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For many, the mention of Laura Marling’s name probably conjures up the pre-conceived image of an extremely talented (albeit slightly awkward) young girl with a guitar. Admittedly a semblance of the former two remain, but whilst Marling is a significantly young age considering the body of work she’s produced, she’s no longer a girl. The promising 17-year old who began her career a decade ago has matured into one of the most accomplished singer-songwriters writing today, developing both her uniquely feminine voice and its autonomy in the industry. This womanhood is what she seeks to address in her upcoming sixth studio album, Semper Femina.

The conference begins with the name of the album itself. Taken from a Virgil poem, the translation of the Latin ‘Varium et mutabile semper femina’ is “fickle and changeable, always a woman” – “but it’s better off as just ‘always a woman’”, Marling tells us informally. We’re sat watching in awe at Goldsmiths University of London’s student union as she, interviewed by Jen Long, explains the story behind her latest effort. The album is very consciously focused on the feminine, purposefully looking “at women through a woman’s eyes” at what Laura has called a particularly masculine period in her life. Written on the road whilst touring for her previous success, Short Movie, Semper Femina was born partly from an awareness of the restrictions on women traveling alone following the “mental and physical exertion” of an entirely independent American tour. It was a preoccupation in thought both inspired and made possible by her time living in the US. A feeling of misplacement elicited a substantial amount of English nostalgia, and LA’s reverent attitude towards art legitimised an indulgence in her compulsion to create music without self-criticism. This freedom of expression was further stimulated by her enthusiasm for poetry, drawing on it to decipher and thus convey her own emotional experiences. Favourite poet Rainer Maria Rilke’s perceptions of femininity were integral in initiating ‘Semper Femina’, as his hopelessly romantic lyricism struck a chord with Marling’s comparable manner.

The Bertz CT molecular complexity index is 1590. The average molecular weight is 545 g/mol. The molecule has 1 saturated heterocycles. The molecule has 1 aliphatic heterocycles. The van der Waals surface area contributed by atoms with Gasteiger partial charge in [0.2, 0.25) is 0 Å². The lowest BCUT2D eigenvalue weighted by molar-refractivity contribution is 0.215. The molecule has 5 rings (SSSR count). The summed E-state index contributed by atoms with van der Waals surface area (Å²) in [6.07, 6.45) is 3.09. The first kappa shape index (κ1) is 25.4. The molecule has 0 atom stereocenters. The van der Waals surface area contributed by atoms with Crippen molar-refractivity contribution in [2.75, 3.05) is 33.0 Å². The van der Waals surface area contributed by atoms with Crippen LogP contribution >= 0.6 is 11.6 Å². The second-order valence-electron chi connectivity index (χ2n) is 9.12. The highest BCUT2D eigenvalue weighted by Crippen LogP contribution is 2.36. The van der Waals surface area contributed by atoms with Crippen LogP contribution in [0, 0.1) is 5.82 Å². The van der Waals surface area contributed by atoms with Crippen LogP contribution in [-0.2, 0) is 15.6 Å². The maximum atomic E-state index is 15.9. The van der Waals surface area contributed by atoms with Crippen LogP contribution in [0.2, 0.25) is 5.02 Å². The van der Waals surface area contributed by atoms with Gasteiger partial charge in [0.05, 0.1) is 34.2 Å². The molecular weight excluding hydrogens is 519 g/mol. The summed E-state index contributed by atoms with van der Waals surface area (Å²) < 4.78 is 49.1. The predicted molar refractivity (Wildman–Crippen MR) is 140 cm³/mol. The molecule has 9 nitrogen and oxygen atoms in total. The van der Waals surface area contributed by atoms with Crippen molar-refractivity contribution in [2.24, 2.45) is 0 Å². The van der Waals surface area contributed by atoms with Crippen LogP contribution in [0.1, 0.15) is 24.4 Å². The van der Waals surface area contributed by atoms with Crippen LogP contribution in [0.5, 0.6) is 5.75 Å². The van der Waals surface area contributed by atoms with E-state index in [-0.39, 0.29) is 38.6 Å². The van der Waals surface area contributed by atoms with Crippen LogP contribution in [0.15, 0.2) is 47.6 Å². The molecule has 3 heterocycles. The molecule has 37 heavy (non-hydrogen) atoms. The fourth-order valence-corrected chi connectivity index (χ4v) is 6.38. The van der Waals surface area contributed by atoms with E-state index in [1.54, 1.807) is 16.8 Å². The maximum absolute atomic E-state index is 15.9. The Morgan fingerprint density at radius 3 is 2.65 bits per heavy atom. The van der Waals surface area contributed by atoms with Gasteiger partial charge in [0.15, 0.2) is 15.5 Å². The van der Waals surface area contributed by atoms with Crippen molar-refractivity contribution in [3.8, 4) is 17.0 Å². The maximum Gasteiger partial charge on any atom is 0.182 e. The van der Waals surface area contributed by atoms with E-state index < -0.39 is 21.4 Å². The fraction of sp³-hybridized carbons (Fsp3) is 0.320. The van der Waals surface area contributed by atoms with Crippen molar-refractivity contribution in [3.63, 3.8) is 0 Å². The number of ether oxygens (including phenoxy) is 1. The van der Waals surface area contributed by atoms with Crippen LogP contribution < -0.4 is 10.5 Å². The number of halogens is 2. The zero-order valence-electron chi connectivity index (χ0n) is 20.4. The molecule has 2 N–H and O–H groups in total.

This absorption in thought translates into Marling’s persona. She’s a polite interviewee, if not perhaps a tough nut to crack; she chooses her words carefully to reveal just as much as she cares to reveal, once fumbling to collect her thoughts as coherently or eloquently as she would have liked. Through her quiet charm is some deeper resilience which is unleashed in a performance of her latest single, ‘Wild Fire’.

Playing, Marling entirely transforms. Gone is the mild interviewee, obviously uncomfortable in the limelight. In her place emerges a powerful, steely-eyed woman who commands the room armed with only a guitar. The rich timbre of her voice resonates throughout the room, demanding attention. Her eyes reach some far-gone distance as her mind reaches a place beyond the context of the room, to the same searching place from which she sought answers before. And as quickly as she entered it, she leaves the trance. Back in the room, she looks towards Jen for rescue rather than basking in the adoring applause – flattered, if a little bemused by all the fuss.

What we catch a glimpse of is the “lucid dreaming quality” which Marling admits is the source of a lot of her imagery – something she gave visual form in her recent directing efforts. Remarking on how fulfilling the experience was, she maintains she could never be without music in her life (other careers she’s considered include being a writer or a chef, but only “if I didn’t have to be the head chef of a restaurant – that’d be scary”). Her fling with a different creative industry is good preparation for the future of Laura’s podcast series, Reversal of the Muse – originally run for her own self-interest, assessing “what’s happening in music and feminine creativity and their relationship to one another”, and particularly investigating the deficiency in women working in studios or female executives. The 10 episodes opened up more questions than they could answer, but Marling notes that an expansion into other mediums with a similar imbalance might prove fruitful to stimulate a “more balanced understanding of the world”.

Marling’s interest in femininity and its origins show no sign of decline. The intricacies she’s discovered in her career, both in her work and personal projects, need extensive attention. It seems the powerfully feminine will continue to have an important impact in Marling’s future endeavours and, at this point, that may be exactly what we need.

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